Tuesday, October 25, 2005

Time to Act in Afghanistan

Afghani writer was jailed for being critical of Islam. In a serious blow to the future of liberal democracy, Afghanistan has now eliminated any discussion of substantial reform. Unless the Coalition acts to put pressure on Karzai, we should distance ourselves from his regime. If the intention in Afghanistan and Iraq was to move beyond immediate self-defense and invest for the long-term by supporting the ideals of freedom, we’ve failed to convey what freedom itself actually means. We’ve seen far too little intellectual effort to insure that freedom of speech and freedom of religion are the core elements of the new regimes. Both of these are extremely important.

Freedom of speech is vital to the debate of ideas for a functioning democracy. Freedom of religion is equally important. It is not a superfluous notion of a by-gone era. It goes to the core of an individual’s being. If the individual is to be respected, his most precious thoughts, beliefs, and values must be freely chosen, his character has to be cultivate through exercising his liberty and living his beliefs, and finally he has to be able to proudly express his being without fear of retribution. These may be religious; or they may be one’s philosophy, way of looking at the world, or innermost core values.

One doesn’t have to be religious – and I am not – to understand that the issue is the sanctity of individual life and sovereignty of each individual in his being. The concept of rights is an absolute that says “my person is off limits; I am a human being.” There can be no greater concern than advocating freedoms of religion and speech. Without these freedoms, democracy is little more than a murdering mob trampling others in their path. Without these freedoms, the spirit of democracy turns into the nightmare of totalitarianism.

Nation-building cannot come at the cost of the individual. It's the lesson of the 20th century.

11 Comments:

Blogger Pastorius said...

The Value and Dignity of the Individual, in his mind, body, and spirit requires

1) Freedom of Speech (and I would argue we will also need a real definition of Freedom of Privacy as computers and human thinking will surely meld over time),

2) Freedom to own property, and freedom from illegal search and seizure,

3) Freedom of religion.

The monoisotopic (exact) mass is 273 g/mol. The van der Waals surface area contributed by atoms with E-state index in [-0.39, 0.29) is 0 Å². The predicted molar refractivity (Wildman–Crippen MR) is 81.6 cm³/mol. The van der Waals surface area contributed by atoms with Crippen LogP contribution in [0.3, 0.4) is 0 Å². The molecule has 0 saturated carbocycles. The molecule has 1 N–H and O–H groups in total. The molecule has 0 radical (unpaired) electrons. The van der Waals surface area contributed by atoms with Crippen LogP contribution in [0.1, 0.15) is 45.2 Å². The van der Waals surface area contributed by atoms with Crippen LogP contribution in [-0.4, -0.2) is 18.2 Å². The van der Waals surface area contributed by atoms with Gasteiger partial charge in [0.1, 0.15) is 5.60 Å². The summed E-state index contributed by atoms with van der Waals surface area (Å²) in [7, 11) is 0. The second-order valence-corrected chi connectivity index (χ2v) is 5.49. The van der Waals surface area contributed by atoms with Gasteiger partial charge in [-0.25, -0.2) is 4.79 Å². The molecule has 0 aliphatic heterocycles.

Great post again, Jason. It seems as if we don't have the courage of our convictions. Too bad, because the Islamists are testing them.

Question, the other day I talked about the Jyllands-Posten story on my blog. Jyllands-Posten decided they would test whether free speech is being impeded by Islamic extremism, by publishing cartoons which made fun of Mohammed.

Well, of course, Islamists got all in an uproar, and threatened to burn their building to the ground. I commented that, now that Jyllands-Posten has challenged the Islamists, and the Islamists have, predictably, threatened Jyllands-Posten, if they back down, then they have surrendered free speech.

For a brief period, it even looked as if the government might step in, in which case I would say that Denmark itself had ceded free speech.

Is that an overstatement?

10/25/05, 7:22 PM  
Blogger Jason_Pappas said...

I think they should double the effort under pressure. Even if they were finished with the series of articles or pictures, I'd follow-up with more to make sure that there is no mistaken impression of capitulation.

If the government doesn't limit free speech we still have these rights ... on paper. They are no good unless we use them. It's important to practice. Holding oneself back from cultivating virtues only makes them atrophy. Little by little, one surrenders oneself.

One personal note: I hate being manipulated or threatened. It gets my Irish up ... even if my ancestors are from the other end of Europe.

10/25/05, 9:29 PM  
Blogger Pastorius said...

Well, I notice you use what appears to be your real name. Do you get threatened for your work here on this blog?

I read some comments by my IJPP blog brother, Titus, today. He says he gets threatening phone calls at his home from Muslims fanatics who are angry at him for this site (which he created and maintains):